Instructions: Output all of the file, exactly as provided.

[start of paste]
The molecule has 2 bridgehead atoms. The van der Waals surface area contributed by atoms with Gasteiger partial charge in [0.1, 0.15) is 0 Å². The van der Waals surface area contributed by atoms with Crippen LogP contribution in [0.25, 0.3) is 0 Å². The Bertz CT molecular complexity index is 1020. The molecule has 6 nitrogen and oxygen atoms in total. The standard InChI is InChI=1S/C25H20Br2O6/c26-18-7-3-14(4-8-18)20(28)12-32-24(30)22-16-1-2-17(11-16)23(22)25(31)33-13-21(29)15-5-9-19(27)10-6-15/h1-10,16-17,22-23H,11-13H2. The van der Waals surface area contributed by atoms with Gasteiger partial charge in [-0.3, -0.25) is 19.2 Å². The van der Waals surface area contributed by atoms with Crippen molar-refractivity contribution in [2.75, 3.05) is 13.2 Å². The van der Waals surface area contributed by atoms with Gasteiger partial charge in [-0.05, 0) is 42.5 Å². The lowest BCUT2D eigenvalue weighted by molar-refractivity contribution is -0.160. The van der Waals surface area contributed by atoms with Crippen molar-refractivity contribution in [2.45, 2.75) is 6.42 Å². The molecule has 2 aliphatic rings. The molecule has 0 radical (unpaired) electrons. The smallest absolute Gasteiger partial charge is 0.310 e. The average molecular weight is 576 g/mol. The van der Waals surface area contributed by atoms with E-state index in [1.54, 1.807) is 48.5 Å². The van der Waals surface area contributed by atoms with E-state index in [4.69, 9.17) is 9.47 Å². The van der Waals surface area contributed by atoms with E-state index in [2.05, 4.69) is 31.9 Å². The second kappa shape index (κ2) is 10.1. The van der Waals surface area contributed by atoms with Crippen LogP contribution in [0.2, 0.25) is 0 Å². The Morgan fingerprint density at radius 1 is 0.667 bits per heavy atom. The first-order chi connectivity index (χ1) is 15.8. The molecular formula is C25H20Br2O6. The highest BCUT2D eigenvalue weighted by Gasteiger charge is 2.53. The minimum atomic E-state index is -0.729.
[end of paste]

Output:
The molecule has 2 bridgehead atoms. The van der Waals surface area contributed by atoms with Gasteiger partial charge in [0.1, 0.15) is 0 Å². The van der Waals surface area contributed by atoms with Crippen LogP contribution in [0.25, 0.3) is 0 Å². The Bertz CT molecular complexity index is 1020. The molecule has 6 nitrogen and oxygen atoms in total. The standard InChI is InChI=1S/C25H20Br2O6/c26-18-7-3-14(4-8-18)20(28)12-32-24(30)22-16-1-2-17(11-16)23(22)25(31)33-13-21(29)15-5-9-19(27)10-6-15/h1-10,16-17,22-23H,11-13H2. The van der Waals surface area contributed by atoms with Gasteiger partial charge in [-0.3, -0.25) is 19.2 Å². The van der Waals surface area contributed by atoms with Crippen molar-refractivity contribution in [2.75, 3.05) is 13.2 Å². The van der Waals surface area contributed by atoms with Gasteiger partial charge in [-0.05, 0) is 42.5 Å². The lowest BCUT2D eigenvalue weighted by molar-refractivity contribution is -0.160. The van der Waals surface area contributed by atoms with Crippen molar-refractivity contribution in [2.45, 2.75) is 6.42 Å². The molecule has 2 aliphatic rings. The molecule has 0 radical (unpaired) electrons. The smallest absolute Gasteiger partial charge is 0.310 e. The average molecular weight is 576 g/mol. The van der Waals surface area contributed by atoms with E-state index in [1.54, 1.807) is 48.5 Å². The van der Waals surface area contributed by atoms with E-state index in [4.69, 9.17) is 9.47 Å². The van der Waals surface area contributed by atoms with E-state index in [2.05, 4.69) is 31.9 Å². The second kappa shape index (κ2) is 10.1. The van der Waals surface area contributed by atoms with Crippen LogP contribution in [0.2, 0.25) is 0 Å². The Morgan fingerprint density at radius 1 is 0.667 bits per heavy atom. The first-order chi connectivity index (χ1) is 15.8. The molecular formula is C25H20Br2O6. The highest BCUT2D eigenvalue weighted by Gasteiger charge is 2.53. The minimum atomic E-state index is -0.729.